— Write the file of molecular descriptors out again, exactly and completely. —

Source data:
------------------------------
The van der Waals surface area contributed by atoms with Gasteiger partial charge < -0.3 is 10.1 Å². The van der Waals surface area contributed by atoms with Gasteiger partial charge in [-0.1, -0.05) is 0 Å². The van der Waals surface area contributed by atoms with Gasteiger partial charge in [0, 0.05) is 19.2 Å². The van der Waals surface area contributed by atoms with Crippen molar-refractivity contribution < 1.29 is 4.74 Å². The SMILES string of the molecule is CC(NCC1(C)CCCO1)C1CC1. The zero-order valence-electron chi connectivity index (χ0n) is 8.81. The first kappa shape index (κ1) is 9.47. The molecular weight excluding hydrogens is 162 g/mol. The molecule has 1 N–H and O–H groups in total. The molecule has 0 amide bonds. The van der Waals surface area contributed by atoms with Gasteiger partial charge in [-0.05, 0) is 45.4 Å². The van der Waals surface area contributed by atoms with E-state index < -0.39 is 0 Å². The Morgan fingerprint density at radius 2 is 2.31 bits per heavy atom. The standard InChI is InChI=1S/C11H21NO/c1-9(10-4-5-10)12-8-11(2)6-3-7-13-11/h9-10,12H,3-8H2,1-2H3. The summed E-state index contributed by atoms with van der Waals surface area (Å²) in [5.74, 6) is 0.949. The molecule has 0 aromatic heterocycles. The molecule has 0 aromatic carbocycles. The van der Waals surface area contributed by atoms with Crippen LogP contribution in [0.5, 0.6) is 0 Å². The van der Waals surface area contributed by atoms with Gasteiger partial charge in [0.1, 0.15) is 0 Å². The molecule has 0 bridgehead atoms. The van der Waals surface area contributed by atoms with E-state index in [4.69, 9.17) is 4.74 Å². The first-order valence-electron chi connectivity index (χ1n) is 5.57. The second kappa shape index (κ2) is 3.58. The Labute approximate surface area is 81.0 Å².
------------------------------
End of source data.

The van der Waals surface area contributed by atoms with Gasteiger partial charge < -0.3 is 10.1 Å². The van der Waals surface area contributed by atoms with Gasteiger partial charge in [-0.1, -0.05) is 0 Å². The van der Waals surface area contributed by atoms with Gasteiger partial charge in [0, 0.05) is 19.2 Å². The van der Waals surface area contributed by atoms with Crippen molar-refractivity contribution < 1.29 is 4.74 Å². The SMILES string of the molecule is CC(NCC1(C)CCCO1)C1CC1. The zero-order valence-electron chi connectivity index (χ0n) is 8.81. The first kappa shape index (κ1) is 9.47. The molecular weight excluding hydrogens is 162 g/mol. The molecule has 1 N–H and O–H groups in total. The molecule has 0 amide bonds. The van der Waals surface area contributed by atoms with Gasteiger partial charge in [-0.05, 0) is 45.4 Å². The van der Waals surface area contributed by atoms with E-state index < -0.39 is 0 Å². The Morgan fingerprint density at radius 2 is 2.31 bits per heavy atom. The standard InChI is InChI=1S/C11H21NO/c1-9(10-4-5-10)12-8-11(2)6-3-7-13-11/h9-10,12H,3-8H2,1-2H3. The summed E-state index contributed by atoms with van der Waals surface area (Å²) in [5.74, 6) is 0.949. The molecule has 0 aromatic heterocycles. The molecule has 0 aromatic carbocycles. The van der Waals surface area contributed by atoms with Crippen LogP contribution in [0.5, 0.6) is 0 Å². The van der Waals surface area contributed by atoms with Gasteiger partial charge in [0.1, 0.15) is 0 Å². The molecule has 0 bridgehead atoms. The van der Waals surface area contributed by atoms with E-state index in [4.69, 9.17) is 4.74 Å². The first-order valence-electron chi connectivity index (χ1n) is 5.57. The second kappa shape index (κ2) is 3.58. The Labute approximate surface area is 81.0 Å².